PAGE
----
Transoceanic accounts for 3% of all global greenhouse gas (GHG) emissions. The International Maritime Organization (IMO) recognizes the need to reduce shipping’s carbon footprint. However, almost all mega-ships require diesel power to make the lengthy journeys.
The IMO hopes to reduce maritime emissions by 50% by 2050, thus outlining strategies for shipping companies to use. Wind power is making a comeback in light of these carbon reduction guidelines.
Cargill, the global food distributor, has embraced the wind-power comeback by outfitting a vessel with giant sails to cut emissions and reduce diesel fuel use. They are called WindWings, developed by BAR Technologies in the U.K., and built out of steel and glass. These are the same materials wind turbines are made from.
Cargill says the WindWings will be attached to Mitsubishi’s Pyxis Ocean freighter. The sails stand 37.5 meters, or 123 feet, tall and function like traditional canvas ones but don’t need to be opened manually, like their pre-modern ancestors. These rotate to harness wind power and fold down when entering the port.
If BAR’s calculations are correct, the WindWings should reduce maritime emissions by 30%. They will also save around 1.5 tons of fuel per structure per day.
There is potential for even further fuel savings on transoceanic trips. Less GHG emissions and lower expenses are a direct result of the WindWings.
“Wind is a near marginal cost-free fuel, and the opportunity for reducing emissions, alongside significant efficiency gains in vessel operating costs, is substantial,” John Cooper, CEO of BAR Technologies, said in a statement. “We’ve invested in our unique wind sail technology to provide vessel owners and operators with an opportunity to realize these efficiencies.”
Photo Courtesy BAR Technologies
Canary Media reports the Pyxis Ocean is already on its maiden voyage. The ship will sail from China to Brazil. It made the first leg of the journey in the South China Sea. After departing Shanghai, the Pyxis Ocean stopped in Singapore.
The ship can carry around 81,000 metric tons of grain, corn, and other food products. In a time when global food security is a growing concern, the Pyxis Ocean is a valuable tool in keeping supply chains running smoothly. Doing it with a carbon-free impact is a bonus but marvelous nonetheless.
WindWings is not a universal solution to maritime emissions. They definitely can help, and with other companies like Maersk introducing more green methanol, Oceanbird’s Wingsail vessel, or Lürssen’s hydrogen-powered superyacht, the road to carbon-neutral ocean travel is not as far away.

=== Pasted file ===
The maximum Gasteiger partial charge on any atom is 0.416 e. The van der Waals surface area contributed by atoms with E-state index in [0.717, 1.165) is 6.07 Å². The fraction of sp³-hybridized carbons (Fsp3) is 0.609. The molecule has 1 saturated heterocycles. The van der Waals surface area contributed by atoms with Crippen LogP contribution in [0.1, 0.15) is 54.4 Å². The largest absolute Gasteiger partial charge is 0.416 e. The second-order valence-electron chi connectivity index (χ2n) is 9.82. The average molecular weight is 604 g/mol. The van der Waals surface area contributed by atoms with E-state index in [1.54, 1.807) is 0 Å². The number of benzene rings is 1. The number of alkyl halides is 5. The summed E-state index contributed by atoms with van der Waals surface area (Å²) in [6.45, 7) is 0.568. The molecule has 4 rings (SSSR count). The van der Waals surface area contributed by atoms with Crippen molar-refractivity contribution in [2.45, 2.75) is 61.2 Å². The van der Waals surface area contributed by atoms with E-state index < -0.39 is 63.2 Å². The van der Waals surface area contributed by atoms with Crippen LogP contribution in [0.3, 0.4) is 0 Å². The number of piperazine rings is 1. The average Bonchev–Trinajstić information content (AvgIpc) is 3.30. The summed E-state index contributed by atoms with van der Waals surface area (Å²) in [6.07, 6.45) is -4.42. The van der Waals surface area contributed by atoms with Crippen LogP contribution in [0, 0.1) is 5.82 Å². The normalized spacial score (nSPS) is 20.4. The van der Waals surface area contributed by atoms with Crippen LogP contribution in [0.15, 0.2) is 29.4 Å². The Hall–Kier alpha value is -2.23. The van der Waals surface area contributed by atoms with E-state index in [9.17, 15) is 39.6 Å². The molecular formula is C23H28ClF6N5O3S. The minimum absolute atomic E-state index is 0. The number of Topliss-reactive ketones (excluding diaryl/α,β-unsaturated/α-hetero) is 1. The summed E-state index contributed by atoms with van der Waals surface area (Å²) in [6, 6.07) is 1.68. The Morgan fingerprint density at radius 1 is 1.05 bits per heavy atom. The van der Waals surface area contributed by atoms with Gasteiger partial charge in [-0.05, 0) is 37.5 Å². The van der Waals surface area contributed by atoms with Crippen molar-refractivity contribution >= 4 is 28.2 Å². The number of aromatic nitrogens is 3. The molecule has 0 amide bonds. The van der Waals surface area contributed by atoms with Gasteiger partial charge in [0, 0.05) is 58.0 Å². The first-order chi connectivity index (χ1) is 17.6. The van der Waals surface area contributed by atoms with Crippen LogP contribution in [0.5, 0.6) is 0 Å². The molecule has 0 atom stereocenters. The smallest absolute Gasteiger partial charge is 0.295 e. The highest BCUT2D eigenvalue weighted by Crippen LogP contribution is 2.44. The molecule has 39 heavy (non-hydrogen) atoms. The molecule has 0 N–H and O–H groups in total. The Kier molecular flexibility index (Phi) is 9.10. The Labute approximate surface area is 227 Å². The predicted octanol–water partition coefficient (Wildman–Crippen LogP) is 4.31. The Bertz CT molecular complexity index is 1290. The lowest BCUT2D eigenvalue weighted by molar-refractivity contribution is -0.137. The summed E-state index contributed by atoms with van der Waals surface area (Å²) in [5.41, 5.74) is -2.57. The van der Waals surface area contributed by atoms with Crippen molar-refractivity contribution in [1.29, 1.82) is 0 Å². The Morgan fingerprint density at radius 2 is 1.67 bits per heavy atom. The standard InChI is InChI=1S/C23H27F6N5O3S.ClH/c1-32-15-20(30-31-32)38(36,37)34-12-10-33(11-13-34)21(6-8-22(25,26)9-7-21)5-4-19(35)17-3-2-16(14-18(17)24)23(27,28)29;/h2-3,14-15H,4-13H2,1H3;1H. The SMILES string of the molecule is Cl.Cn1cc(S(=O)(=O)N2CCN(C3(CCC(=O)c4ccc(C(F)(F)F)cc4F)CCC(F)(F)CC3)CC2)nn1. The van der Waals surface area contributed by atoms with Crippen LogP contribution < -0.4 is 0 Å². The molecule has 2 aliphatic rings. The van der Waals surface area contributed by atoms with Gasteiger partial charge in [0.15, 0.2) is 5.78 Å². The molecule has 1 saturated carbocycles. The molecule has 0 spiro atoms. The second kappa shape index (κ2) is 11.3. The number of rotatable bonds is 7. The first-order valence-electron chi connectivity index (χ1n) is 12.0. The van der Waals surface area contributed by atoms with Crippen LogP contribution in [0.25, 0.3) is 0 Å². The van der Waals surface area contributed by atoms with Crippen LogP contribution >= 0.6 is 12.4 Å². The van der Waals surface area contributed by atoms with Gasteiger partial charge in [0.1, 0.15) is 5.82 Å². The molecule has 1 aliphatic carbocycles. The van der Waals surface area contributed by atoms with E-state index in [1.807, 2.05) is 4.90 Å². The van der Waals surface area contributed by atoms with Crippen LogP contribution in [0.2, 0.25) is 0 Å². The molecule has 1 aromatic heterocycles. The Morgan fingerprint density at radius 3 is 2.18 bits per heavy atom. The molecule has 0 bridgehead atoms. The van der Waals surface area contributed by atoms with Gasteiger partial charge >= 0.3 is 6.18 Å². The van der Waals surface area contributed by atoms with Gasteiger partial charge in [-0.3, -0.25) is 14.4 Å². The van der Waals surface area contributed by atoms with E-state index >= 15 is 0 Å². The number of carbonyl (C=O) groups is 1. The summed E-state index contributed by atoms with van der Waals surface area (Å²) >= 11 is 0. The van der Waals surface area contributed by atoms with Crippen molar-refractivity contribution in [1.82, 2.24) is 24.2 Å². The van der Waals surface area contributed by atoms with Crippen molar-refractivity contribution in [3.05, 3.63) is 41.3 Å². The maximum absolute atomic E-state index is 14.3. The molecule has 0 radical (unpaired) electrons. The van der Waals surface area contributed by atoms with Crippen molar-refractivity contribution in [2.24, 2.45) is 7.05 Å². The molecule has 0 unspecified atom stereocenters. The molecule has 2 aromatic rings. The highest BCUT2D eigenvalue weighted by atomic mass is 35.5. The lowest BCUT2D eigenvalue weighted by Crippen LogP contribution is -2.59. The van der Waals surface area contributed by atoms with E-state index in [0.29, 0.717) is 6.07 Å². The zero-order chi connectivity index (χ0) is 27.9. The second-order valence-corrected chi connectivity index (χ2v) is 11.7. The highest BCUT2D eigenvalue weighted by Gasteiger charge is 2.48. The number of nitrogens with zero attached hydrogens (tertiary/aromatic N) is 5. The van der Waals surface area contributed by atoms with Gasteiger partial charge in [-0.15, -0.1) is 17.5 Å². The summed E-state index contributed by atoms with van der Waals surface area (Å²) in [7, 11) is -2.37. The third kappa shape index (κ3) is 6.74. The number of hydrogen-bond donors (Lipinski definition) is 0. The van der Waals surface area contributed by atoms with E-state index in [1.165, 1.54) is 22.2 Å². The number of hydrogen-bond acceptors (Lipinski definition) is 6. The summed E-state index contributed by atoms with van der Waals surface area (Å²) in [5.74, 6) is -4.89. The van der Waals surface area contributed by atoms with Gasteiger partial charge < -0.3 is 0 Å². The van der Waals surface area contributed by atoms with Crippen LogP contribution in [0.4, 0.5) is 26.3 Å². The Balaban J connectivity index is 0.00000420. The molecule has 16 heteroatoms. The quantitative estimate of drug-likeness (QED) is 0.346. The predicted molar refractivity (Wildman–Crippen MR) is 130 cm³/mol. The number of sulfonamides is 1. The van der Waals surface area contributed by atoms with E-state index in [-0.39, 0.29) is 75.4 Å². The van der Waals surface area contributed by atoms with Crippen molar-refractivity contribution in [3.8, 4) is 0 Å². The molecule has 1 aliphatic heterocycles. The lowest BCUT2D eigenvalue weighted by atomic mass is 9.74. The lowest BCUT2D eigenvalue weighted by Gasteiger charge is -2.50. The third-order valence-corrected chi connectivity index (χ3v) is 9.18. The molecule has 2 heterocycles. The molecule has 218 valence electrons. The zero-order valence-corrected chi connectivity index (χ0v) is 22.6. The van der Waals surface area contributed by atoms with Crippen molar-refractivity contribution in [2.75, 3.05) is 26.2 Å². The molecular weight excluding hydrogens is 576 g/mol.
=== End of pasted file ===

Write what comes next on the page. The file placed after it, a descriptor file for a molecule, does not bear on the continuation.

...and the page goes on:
However, diesel is still needed for certain portions of travel, especially if conditions are not ideal for wind power. The distance of voyages and how many ships can be fitted with these massive steel-and-glass sails will also have to be considered to measure the success of BAR’s tech.
BAR will make custom plans for each ship interested in being outfitted with the sails.
Photo Courtesy BAR Technologies
“If international shipping is to achieve its ambition of reducing CO2 emissions, then innovation must come to the fore,” Cooper said in a press release. “Wind is a near marginal cost-free fuel, and the opportunity for reducing emissions, alongside significant efficiency gains in vessel operating costs, is substantial.”
“Today is the culmination of years of pioneering research, where we’ve invested in our unique wind sail technology and sought out a skilled industrialization partner in Yara Marine Technologies in order to provide vessel owners and operators with an opportunity to realize these efficiencies,” Copper continued.
Development of these sails was made possible by funding from the European Union’s CHEK Horizon 2020 plan.
The European bloc has been funding various clean-tech and decarbonization projects, including ways to reduce maritime emissions.
CHEK Horizon’s goal is to build two vessels: a wind-powered bulk carrier and a hydrogen-powered cruise ship. These vessels will have the latest clean tech to “reduce greenhouse gas emissions by 99% and achieve at least 50% energy savings,” the official website says.
“Changing regulations and uncertainty about future greener marine fuels makes choosing the right vessel to charter with a long-term view complicated,” Jan Dieleman, president of Cargill’s Ocean Transportation, said in a statement. “With the WindWings technology, Cargill will be able to offer customers a solution that improves vessel efficiency, independent of the fuel or type of engine used.”